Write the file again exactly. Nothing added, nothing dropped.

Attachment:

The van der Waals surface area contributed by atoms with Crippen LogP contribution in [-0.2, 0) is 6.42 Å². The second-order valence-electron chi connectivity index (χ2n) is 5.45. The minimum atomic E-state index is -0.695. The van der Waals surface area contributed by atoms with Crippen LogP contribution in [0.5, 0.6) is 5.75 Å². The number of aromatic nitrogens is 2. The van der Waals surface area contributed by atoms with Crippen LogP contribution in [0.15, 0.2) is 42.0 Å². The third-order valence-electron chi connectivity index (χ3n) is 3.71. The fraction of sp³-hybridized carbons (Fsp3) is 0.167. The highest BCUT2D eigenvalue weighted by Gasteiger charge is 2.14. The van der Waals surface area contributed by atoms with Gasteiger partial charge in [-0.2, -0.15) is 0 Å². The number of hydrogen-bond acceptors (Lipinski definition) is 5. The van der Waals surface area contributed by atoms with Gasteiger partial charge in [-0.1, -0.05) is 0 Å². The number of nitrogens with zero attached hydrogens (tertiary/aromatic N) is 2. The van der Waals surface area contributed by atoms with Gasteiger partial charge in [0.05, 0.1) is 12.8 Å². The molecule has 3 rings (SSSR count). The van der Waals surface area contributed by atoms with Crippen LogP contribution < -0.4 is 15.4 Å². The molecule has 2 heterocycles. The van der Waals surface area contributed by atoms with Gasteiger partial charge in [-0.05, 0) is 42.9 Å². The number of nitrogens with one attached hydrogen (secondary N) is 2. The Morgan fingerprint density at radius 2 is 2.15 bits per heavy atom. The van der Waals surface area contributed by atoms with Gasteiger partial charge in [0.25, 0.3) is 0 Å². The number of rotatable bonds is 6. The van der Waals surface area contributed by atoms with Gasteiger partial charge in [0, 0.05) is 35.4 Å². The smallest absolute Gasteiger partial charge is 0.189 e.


The van der Waals surface area contributed by atoms with Crippen LogP contribution in [-0.2, 0) is 6.42 Å². The second-order valence-electron chi connectivity index (χ2n) is 5.45. The minimum atomic E-state index is -0.695. The van der Waals surface area contributed by atoms with Crippen LogP contribution in [0.5, 0.6) is 5.75 Å². The number of aromatic nitrogens is 2. The van der Waals surface area contributed by atoms with Crippen LogP contribution in [0.15, 0.2) is 42.0 Å². The third-order valence-electron chi connectivity index (χ3n) is 3.71. The fraction of sp³-hybridized carbons (Fsp3) is 0.167. The highest BCUT2D eigenvalue weighted by Gasteiger charge is 2.14. The van der Waals surface area contributed by atoms with Gasteiger partial charge in [-0.2, -0.15) is 0 Å². The number of hydrogen-bond acceptors (Lipinski definition) is 5. The van der Waals surface area contributed by atoms with Gasteiger partial charge in [-0.1, -0.05) is 0 Å². The number of nitrogens with zero attached hydrogens (tertiary/aromatic N) is 2. The van der Waals surface area contributed by atoms with Gasteiger partial charge in [0.05, 0.1) is 12.8 Å². The molecule has 3 rings (SSSR count). The van der Waals surface area contributed by atoms with Crippen LogP contribution < -0.4 is 15.4 Å². The molecule has 2 heterocycles. The van der Waals surface area contributed by atoms with Gasteiger partial charge in [-0.05, 0) is 42.9 Å². The number of nitrogens with one attached hydrogen (secondary N) is 2. The Morgan fingerprint density at radius 2 is 2.15 bits per heavy atom. The van der Waals surface area contributed by atoms with Gasteiger partial charge in [0.25, 0.3) is 0 Å². The number of rotatable bonds is 6. The van der Waals surface area contributed by atoms with Gasteiger partial charge in [0, 0.05) is 35.4 Å². The smallest absolute Gasteiger partial charge is 0.189 e.